You could find your comment by using binary search and changing the url manually:
Start by getting the time of your comment from the activity log. Then go to the post and press on the time-and-date-text below one of the comments. The URL you go to should look something like this:
You are looking the
offset for your comment, you know it should be between 0 (lower bound) and the number of comments (upper bound, In this case 1 000 000).
Offset 0 means the newest post and 1000000 is the oldest post (in this case).
Let L denote the lower bound of offset, U denote the upper bound and M half way between L and U. (M = (L + U)/2)
comment_id from the URL and change the offset to M. The URL should look like this
Look at the time on the comment there and compare it to the time of your post.
- If your post is older, then the offset is to low. Let U = M and calculate a new M.
- If your post is newer, then the offset is to high. Let L = M and calculate a new M.
- If your post is from almost the same time, just press "Show more" until you find
Go to step 4 and repeat until you found your comment.
This should give you the your comment within log2(1000000)=17 iterations, so even though it is complicated, you should find the comment a lot faster.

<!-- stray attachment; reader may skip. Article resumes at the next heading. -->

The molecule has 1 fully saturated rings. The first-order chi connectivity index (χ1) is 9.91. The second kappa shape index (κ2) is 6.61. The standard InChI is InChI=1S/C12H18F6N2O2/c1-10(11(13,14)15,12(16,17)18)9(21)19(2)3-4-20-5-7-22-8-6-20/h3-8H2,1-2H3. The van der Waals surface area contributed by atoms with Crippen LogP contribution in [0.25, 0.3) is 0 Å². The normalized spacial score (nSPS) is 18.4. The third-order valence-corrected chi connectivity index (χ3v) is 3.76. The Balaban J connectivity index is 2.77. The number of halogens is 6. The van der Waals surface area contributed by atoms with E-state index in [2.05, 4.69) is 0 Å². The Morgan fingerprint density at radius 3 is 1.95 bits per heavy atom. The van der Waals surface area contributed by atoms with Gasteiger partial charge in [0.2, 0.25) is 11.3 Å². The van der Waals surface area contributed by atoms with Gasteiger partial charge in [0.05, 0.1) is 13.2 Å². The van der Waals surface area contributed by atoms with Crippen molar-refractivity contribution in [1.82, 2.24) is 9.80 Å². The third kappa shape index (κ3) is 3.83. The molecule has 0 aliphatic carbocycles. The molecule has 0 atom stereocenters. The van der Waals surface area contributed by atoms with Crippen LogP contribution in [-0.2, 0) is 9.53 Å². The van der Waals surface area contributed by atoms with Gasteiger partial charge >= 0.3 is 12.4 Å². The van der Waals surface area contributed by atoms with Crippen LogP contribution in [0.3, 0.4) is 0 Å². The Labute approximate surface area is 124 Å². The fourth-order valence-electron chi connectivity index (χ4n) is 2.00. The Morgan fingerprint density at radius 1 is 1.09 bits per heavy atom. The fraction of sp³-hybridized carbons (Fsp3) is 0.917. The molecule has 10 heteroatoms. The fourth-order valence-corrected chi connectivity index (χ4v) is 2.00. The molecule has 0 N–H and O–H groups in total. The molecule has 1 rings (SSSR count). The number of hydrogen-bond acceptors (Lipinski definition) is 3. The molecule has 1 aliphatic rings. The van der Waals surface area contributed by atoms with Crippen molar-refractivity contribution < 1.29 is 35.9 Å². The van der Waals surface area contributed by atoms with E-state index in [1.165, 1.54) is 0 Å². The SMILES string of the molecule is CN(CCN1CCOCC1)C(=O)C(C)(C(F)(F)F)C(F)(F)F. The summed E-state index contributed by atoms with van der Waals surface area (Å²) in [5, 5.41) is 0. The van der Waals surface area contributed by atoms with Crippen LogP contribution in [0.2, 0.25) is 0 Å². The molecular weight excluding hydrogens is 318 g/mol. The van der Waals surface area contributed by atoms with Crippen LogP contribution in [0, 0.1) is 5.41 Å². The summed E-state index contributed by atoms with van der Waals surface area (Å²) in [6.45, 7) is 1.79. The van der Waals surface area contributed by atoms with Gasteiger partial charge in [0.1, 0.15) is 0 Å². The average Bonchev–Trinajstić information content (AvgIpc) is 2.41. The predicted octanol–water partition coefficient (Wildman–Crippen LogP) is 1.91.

To find your comment (even) faster you could use the time difference to guess something between L and U other then M.
Let t_L denote the time difference (e.g. in minutes) between post L and post U, and t_Y denote the time difference between your post and post U. Then the following formula for M should find your post in very few iterations (1, 2, 3 depending on how evenly the comments are spread):
M = (U - L) / t_L - L
But it probably won't save you much time because it is complicated to calculate the time difference in minutes.
If there is not a million comments you could probably skip the binary search and just guess from the time difference between the first comment, the last comment and your comment instead.